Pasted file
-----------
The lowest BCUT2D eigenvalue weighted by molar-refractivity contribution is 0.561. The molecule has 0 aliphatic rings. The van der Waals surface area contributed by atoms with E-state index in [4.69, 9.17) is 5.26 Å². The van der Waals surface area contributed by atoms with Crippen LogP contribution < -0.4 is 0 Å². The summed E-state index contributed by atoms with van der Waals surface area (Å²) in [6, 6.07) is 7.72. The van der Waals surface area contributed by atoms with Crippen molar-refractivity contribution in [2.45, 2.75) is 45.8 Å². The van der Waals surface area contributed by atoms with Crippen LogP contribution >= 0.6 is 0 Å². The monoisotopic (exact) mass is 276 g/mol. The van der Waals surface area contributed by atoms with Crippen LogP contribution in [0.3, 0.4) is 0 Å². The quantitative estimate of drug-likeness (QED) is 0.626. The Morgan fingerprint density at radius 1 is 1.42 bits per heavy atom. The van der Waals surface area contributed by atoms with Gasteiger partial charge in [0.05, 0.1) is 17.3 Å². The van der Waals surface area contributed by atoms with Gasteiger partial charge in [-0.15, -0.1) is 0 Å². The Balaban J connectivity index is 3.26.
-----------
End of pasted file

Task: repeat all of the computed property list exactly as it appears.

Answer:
The lowest BCUT2D eigenvalue weighted by molar-refractivity contribution is 0.561. The molecule has 0 aliphatic rings. The van der Waals surface area contributed by atoms with E-state index in [4.69, 9.17) is 5.26 Å². The van der Waals surface area contributed by atoms with Crippen LogP contribution < -0.4 is 0 Å². The summed E-state index contributed by atoms with van der Waals surface area (Å²) in [6, 6.07) is 7.72. The van der Waals surface area contributed by atoms with Crippen molar-refractivity contribution in [2.45, 2.75) is 45.8 Å². The van der Waals surface area contributed by atoms with Crippen LogP contribution >= 0.6 is 0 Å². The monoisotopic (exact) mass is 276 g/mol. The van der Waals surface area contributed by atoms with Crippen LogP contribution in [0.3, 0.4) is 0 Å². The quantitative estimate of drug-likeness (QED) is 0.626. The Morgan fingerprint density at radius 1 is 1.42 bits per heavy atom. The van der Waals surface area contributed by atoms with Gasteiger partial charge in [0.05, 0.1) is 17.3 Å². The van der Waals surface area contributed by atoms with Gasteiger partial charge in [-0.15, -0.1) is 0 Å². The Balaban J connectivity index is 3.26.